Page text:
You will be in the hospital for about 3-4 weeks after the transplant. You will have check-ups every day until you leave the hospital. After you leave, the frequency of clinic visits will vary, depending on your condition. You may need to come to the hospital as often as daily.

If your first bone marrow examination after transplantation determines that you are in remission, you will be eligible to receive azacitidine in one of 3 doses. Your dose and schedule of administration will be decided before you start the treatment. Participants will be enrolled starting with the smallest dose and moving upwards in terms of dose, if no side effects are detected. Each participant will have an assigned dose. This dose may be decreased or may be stopped or may not be given at all if certain side effects develop.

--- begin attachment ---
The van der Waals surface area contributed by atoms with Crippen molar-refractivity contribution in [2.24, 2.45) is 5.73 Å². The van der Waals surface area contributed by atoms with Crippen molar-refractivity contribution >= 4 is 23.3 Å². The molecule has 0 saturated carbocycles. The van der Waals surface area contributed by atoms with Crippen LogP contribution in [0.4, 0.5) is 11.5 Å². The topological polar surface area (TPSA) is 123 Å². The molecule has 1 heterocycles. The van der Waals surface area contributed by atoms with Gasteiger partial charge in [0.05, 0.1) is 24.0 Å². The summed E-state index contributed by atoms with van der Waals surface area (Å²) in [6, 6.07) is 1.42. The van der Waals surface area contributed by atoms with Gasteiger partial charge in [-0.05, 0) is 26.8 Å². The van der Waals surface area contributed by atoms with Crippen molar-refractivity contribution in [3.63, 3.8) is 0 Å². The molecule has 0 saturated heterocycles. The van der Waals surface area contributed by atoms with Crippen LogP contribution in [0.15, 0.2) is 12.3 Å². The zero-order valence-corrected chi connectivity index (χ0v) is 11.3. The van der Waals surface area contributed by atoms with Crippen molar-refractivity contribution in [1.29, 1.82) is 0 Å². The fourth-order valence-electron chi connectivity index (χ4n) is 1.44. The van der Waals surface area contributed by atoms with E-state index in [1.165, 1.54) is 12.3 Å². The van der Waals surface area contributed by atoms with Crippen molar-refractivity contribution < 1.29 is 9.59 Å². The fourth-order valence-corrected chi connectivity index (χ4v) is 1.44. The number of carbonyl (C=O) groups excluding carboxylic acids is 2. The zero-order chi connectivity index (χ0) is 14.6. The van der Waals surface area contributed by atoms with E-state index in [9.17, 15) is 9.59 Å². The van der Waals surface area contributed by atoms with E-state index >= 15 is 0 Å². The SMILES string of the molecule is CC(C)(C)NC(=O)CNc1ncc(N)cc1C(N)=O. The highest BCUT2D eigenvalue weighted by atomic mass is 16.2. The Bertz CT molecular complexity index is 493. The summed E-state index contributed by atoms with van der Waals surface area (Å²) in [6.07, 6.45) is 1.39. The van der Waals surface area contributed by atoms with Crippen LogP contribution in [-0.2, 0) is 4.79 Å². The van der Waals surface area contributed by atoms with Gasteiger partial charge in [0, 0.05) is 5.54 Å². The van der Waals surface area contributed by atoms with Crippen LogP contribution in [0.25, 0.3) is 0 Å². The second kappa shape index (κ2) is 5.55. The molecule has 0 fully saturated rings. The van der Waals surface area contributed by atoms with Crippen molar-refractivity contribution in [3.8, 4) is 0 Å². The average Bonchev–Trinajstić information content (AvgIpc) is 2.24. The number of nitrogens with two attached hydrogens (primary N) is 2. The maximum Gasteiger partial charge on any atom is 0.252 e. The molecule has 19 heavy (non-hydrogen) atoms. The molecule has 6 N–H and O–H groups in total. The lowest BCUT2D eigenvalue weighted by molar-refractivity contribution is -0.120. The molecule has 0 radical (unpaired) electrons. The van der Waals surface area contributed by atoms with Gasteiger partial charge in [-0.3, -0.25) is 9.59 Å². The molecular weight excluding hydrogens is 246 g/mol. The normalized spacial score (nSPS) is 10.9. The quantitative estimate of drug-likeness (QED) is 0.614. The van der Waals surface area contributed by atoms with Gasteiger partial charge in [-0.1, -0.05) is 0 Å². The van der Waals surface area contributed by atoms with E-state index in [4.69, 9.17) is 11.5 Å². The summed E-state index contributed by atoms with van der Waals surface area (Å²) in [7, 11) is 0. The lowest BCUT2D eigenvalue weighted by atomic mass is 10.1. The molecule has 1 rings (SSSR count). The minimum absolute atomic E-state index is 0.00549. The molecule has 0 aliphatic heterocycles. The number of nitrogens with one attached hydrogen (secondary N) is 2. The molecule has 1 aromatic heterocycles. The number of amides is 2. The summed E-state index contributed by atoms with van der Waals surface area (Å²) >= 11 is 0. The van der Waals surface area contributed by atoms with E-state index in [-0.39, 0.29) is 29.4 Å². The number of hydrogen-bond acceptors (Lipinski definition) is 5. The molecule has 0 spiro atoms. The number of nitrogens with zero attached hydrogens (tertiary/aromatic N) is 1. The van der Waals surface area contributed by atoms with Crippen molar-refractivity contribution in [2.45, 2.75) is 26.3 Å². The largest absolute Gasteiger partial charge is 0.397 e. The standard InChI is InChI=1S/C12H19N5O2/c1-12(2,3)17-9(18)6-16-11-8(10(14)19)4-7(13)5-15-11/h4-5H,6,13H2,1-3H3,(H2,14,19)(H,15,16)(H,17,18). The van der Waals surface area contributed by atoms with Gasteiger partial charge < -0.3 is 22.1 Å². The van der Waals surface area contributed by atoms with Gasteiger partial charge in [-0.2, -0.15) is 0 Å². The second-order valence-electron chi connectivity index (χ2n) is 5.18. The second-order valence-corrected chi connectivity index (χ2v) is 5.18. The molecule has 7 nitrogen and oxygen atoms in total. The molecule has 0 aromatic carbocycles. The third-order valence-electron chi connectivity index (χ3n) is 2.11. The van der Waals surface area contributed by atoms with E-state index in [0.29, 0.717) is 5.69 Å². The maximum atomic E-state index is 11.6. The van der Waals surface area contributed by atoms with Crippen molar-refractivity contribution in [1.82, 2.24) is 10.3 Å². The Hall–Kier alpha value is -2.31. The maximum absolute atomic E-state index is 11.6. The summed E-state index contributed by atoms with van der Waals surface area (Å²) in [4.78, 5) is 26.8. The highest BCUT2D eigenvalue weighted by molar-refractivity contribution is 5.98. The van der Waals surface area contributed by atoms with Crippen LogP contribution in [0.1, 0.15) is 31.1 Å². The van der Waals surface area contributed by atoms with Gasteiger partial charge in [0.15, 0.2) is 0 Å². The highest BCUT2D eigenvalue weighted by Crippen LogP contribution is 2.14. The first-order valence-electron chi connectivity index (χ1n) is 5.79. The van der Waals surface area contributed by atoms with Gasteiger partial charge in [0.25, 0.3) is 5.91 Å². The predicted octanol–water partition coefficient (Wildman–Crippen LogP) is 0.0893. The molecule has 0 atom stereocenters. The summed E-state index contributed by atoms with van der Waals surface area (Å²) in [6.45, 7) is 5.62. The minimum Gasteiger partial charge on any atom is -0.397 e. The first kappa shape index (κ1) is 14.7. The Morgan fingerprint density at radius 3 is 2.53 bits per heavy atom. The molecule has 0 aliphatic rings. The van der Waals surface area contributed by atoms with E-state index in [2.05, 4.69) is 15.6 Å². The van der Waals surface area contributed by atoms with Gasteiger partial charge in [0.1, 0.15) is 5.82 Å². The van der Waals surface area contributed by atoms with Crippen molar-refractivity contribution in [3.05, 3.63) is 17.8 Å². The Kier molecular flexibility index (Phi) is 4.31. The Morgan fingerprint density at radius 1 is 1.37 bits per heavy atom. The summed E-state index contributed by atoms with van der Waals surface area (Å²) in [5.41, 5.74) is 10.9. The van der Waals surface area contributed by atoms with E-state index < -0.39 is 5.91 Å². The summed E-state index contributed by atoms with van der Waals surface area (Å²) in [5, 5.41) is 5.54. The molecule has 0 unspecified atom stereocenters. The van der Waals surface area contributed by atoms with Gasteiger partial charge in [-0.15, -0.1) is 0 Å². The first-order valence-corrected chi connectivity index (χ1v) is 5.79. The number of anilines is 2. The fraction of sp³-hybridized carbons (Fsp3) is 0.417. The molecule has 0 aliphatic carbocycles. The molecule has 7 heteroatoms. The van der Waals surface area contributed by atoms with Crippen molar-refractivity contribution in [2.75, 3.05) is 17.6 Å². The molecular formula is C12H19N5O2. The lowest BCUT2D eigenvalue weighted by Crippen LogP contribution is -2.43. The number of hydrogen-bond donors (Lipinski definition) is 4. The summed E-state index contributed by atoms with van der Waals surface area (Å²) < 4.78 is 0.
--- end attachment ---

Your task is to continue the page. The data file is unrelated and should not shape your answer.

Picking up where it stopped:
Azacitidine will be given as an injection under the skin once a day over 5 days in a row. This may be repeated once a month for up to 4 months after the transplant. You will be assigned to receive the drug for one to four cycles. You will have about 25 days of "rest" between each cycle of treatment (a cycle is the period of 1 month.). If intolerable side effects occur, treatment with azacitidine may be interrupted or stopped altogether before you finish treatment.

While on study, you will need to stay in Houston for up to 5 months after your transplant. You will then be required to return at 9 and 12 months after the transplant, though the frequency of the visits may be higher, if thought necessary by your doctor. After 1 year, your follow-up will continue as is standard of care for your disease.